Vitiligo

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What is Vitiligo?

You may have heard of vitiligo thanks to the increasing number of fashion models, such as Winnie Harlow, who proudly displayed the effects of the disease bodies, or Michael Jackson, whose glove covering the depigmented patches on his hand became iconic.

Vitiligo is a skin condition that causes loss of pigmentation. This results in the development of lighter or white patches of skin. For some people, it can be a few lighter spots, while others can lose skin color in large areas or even the whole body. If vitiligo affects areas of the body covered by hair, it can turn white or silver. It usually starts with a few lighter spots that can grow or stay the same size. New patches of loss of color can appear anywhere on the body.


This skin condition is classified as common, affecting around 1% of the population. Over half of the affected people will notice the changes before turning 20. It is not possible to predict how much skin will be involved. Some people develop a few lighter-in-color patches; in others, it can be large areas of the body or even all of the skin that turn white.


Vitiligo is not infectious; however, the lack of awareness about this condition may lead to a lack of understanding. Some people feel embarrassed about the changes and develop anxiety or depression. A growing number of social media influencers advocate for people with vitiligo to prevent their isolation.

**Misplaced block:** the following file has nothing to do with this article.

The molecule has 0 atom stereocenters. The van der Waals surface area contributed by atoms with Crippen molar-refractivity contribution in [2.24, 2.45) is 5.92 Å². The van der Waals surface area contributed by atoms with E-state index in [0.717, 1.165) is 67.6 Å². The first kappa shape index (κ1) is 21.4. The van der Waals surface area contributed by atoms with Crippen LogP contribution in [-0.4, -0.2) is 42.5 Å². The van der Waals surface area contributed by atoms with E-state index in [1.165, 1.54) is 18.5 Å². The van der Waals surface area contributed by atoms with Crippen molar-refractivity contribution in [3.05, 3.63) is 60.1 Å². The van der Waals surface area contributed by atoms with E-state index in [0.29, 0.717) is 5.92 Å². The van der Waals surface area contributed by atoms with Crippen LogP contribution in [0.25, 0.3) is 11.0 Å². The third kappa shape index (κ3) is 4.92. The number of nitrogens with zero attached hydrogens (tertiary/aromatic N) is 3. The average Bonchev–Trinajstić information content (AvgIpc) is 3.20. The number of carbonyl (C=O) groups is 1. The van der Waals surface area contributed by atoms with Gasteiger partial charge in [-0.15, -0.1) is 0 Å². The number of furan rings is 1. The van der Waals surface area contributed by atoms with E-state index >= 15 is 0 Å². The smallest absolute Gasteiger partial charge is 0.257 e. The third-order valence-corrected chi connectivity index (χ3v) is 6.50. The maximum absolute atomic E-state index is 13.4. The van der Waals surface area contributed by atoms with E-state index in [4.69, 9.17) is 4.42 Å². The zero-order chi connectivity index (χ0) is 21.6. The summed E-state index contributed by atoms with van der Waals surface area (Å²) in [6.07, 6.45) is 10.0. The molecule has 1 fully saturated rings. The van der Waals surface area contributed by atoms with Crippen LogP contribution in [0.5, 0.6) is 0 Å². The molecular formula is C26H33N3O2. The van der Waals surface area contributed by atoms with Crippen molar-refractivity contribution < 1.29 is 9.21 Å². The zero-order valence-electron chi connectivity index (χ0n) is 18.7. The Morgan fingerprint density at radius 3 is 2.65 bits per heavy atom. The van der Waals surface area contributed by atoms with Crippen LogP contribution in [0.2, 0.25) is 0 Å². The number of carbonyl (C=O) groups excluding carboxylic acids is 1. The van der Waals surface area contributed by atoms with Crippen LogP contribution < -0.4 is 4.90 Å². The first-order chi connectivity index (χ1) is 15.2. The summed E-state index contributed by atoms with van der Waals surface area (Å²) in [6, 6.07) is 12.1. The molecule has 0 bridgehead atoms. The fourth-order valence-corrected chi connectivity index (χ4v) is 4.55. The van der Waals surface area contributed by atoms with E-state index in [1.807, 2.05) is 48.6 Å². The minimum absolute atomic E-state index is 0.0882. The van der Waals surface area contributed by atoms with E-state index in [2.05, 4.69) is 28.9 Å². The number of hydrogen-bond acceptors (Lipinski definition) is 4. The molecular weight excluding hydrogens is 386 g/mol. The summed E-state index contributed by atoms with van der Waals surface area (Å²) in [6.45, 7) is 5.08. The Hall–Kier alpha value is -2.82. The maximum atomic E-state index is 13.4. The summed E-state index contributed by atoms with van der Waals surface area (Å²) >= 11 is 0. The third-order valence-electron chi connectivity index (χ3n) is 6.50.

Skin Color Explained

Skin, hair, and eye color depend on the levels of melanin – pigment produced by melanocytes located in the epidermis. The more pigment is present, the darker the skin colors, hair, or eyes. Everyone has the same number of melanocytes, but some people produce more pigment than others. The amount of melanin our skin makes is hereditary and depends on our genes.

Causes

Vitiligo is an autoimmune condition that causes lighter patches to appear on the skin. In people with autoimmune disorders, the immune system does not work correctly, attacking their own cells instead of viruses or other foreign bodies. The condition occurs when your own immune system attacks melanocytes in your skinTrusted Source. This results in the melanocytes becoming inactive and stopping producing melanin. Lack of pigment in the area leads to the development of lighter patches of skin. People of any skin color can suffer from this condition; however, the contrast between the affected skin and the healthy skin makes it more visible in people of darker skin tones or with tan.